Tags: art


Previously unknown genre of art

I thought I had posted this before (as a reminder to myself) but I couldn't find it. SO I'm posting now and will tag it correctly so next time I want to find it I can get to it quickly.

Discovered a previously unknown genre of art. It occured in the 20's and 30's. Japanese Ukiyo-e techniques applied by Japanese artist with western training. Sort of like Ukiyo-e meets Ansel Adams and the impressionists of the American West. Probably considered derivative, but it speaks to my soul, so nyah!

Hiroshi and Toshi Yoshida. Google it!

Fun with Fabrics

For my new quilts:

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Wet in wet painted fabric gradient using Dynaflow and Setacolor paints.

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Faux tie-dye using Dynaflow and Setacolor on top of genuine tie dye. Using a technique similar to this: http://craftsbyamanda.com/2011/07/fabric-painted-tie-dye-shirts.html
but just crumpling the wet fabric instead of twisting it.

What I learned:

Some colors will dry more evenly than others, perhaps depending on concetration of the solution. I think less concentrated colors take longer to dry, leaving time for greater chromatographic migration to wrinkled or uneven spot in the fabric.

Crumple tie-dye:
Takes much longer to dry in the winter, so multiple layers of color is more time consuming.

Color migrates to the top of wrinkles as they dry, so if you don't want that effect, flatten the fabric out before it occurs and it will dry more evenly. (this is one of the major differences from actual tie-dye)

Even though you wet the fabric, the color stays more on one side of the fabric, so the painted side will have greater contrast and the back side will be more muted.

Another Quilt Design

Photoshop rough design for a snow/skyscape quilt recalling the sky a few days after the huge snowfall between Christmas and New Year's last year.

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This is a composite image of several photos layered together to suggest the sky as I remember it. Foreground will be a bit different from what is shown here.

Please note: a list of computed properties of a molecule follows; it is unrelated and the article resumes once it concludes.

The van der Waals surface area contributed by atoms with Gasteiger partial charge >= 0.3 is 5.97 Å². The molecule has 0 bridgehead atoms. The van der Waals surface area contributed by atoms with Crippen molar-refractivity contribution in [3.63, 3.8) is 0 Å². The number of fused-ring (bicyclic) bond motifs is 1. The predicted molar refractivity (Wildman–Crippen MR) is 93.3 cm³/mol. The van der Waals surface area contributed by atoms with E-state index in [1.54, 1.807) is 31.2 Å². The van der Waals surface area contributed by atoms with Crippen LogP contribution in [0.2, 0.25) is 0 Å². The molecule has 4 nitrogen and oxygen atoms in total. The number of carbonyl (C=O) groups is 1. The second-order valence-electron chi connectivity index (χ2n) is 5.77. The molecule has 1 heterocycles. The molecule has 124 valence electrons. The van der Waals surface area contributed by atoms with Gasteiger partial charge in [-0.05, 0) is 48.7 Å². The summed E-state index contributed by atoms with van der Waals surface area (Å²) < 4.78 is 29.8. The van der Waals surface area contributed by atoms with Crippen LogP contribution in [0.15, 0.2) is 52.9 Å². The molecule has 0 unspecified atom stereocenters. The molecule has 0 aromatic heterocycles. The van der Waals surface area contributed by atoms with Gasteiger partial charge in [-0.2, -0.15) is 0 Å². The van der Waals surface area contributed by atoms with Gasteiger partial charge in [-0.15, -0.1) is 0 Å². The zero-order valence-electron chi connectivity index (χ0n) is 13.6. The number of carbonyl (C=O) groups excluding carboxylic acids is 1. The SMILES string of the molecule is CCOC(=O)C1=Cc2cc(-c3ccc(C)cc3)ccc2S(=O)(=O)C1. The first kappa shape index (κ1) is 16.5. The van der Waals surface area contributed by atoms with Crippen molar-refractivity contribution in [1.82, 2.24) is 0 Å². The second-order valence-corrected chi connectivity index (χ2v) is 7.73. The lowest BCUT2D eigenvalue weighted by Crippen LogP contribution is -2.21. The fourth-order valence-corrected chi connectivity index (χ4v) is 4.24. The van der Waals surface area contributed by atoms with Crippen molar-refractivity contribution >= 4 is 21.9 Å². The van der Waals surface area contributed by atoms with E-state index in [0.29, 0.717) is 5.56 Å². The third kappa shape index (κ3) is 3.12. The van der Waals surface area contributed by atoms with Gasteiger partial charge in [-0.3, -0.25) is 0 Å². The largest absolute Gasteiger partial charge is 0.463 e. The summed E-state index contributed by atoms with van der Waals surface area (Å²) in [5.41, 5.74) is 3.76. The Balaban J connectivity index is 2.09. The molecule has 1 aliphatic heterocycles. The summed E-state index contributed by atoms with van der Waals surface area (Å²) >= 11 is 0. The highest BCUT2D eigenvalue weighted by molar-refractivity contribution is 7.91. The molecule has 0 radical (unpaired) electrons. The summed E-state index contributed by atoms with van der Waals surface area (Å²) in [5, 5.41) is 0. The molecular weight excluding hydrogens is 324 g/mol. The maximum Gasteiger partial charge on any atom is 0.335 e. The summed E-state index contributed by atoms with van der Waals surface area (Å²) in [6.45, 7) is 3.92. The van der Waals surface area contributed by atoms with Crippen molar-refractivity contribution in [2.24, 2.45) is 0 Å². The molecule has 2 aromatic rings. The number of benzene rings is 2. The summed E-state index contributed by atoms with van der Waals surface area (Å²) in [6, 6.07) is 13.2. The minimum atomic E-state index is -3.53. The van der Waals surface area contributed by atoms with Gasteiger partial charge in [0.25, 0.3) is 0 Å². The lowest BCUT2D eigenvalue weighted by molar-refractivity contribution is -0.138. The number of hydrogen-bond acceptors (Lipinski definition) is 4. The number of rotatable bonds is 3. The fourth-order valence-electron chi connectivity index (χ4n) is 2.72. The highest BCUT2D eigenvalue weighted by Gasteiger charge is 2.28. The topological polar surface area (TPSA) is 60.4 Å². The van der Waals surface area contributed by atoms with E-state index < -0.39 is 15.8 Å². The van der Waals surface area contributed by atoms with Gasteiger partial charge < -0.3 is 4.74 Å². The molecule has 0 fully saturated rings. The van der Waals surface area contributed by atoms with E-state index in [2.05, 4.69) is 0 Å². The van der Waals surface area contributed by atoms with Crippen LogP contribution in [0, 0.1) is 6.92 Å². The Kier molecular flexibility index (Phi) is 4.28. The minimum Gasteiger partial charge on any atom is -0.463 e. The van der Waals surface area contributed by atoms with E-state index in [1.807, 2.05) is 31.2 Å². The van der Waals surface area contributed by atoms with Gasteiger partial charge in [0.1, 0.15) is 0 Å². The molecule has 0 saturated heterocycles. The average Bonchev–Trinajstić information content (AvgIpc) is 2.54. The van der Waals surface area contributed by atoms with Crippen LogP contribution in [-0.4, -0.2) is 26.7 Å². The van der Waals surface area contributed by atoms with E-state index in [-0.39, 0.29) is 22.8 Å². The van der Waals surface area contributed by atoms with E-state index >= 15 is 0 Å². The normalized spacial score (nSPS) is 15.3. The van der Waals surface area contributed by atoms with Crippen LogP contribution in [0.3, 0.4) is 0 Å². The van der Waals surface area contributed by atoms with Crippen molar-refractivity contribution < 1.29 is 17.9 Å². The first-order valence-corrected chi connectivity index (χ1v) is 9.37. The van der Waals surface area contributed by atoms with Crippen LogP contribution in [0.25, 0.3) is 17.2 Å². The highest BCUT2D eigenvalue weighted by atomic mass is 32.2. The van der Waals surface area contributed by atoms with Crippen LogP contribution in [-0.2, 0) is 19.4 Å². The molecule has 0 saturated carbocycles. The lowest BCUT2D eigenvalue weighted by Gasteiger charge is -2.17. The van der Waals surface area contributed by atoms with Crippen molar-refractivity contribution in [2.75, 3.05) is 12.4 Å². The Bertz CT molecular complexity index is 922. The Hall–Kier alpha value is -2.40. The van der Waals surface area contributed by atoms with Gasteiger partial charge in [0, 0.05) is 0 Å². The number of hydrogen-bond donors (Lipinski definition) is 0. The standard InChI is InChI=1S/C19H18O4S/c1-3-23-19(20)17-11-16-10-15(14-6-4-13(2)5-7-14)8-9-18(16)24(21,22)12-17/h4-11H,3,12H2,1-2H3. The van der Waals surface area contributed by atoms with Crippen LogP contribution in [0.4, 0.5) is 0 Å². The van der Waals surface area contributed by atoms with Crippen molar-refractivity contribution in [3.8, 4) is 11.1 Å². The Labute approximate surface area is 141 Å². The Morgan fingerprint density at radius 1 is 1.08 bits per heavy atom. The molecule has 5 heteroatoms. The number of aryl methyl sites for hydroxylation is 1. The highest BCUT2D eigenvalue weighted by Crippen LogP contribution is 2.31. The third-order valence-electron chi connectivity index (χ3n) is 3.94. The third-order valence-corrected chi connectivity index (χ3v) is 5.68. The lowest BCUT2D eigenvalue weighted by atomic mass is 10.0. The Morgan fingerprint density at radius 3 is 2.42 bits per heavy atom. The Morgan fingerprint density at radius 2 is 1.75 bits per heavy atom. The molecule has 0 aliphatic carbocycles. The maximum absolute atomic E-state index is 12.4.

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Selection of commercial fabrics and fabrics I dyed for this quilt. Bottom row will be for the the snow.

I saw some quilts on the internet that used a semi-impressionistic technique that kind of makes it look like you are looking at the sky through a crystal. I'm going to try to use that technique for this quilt. I saved their pics for inspiration, but I can't find anything I can can link to here that displays that style.

This quilt will be completed for the Phoenix Village Art Center December Craft show, God willing and the river don't rise!

New Quilt Design

Designed this week and fabrics mostly purchased. Border fabric and dress fabric are to-scale scans of the fabric I will use.

This is a fairly rough design at this point. I expect the scale of the willow leaves will change. I have to paint background fabric with a gradient for the sky and I think I will marbelize some fabrics for the pillars and floor. I hope to have this done in time for December's show at the Phoenix Village Art Center: http://phoenixvillageartcenter.org/gallery.html#future

Is TIm Burton a Time traveler?

I went to a gallery opening for a friend's photography exhibit on Friday night. http://www.phoenixvillageartcenter.org/gallery.html (Les Berkley photos). Photos were great and displayed more variety than is shown on the website. He had a series shot in historic (colonial, mostly) houses that were so luminous they could have been studies for Vermeer.

Saturday I visited the Wharton Esherick Museum with another friend, and I was enchanted with everything there. http://www.whartonesherickmuseum.org/tour.html

It is one of the few examples of German Expressionist Architecture in the United States. The angle they have photographed it from makes it look far more normal than it really is. When you stand back and see all the buildings together it looks like a German fairytale hamlet that has been twisted and warped by a mind like Tim Burton's. One could almost believe Tim Burton went back in time and showed a few of his movies to Wharton before he started building in the 20's.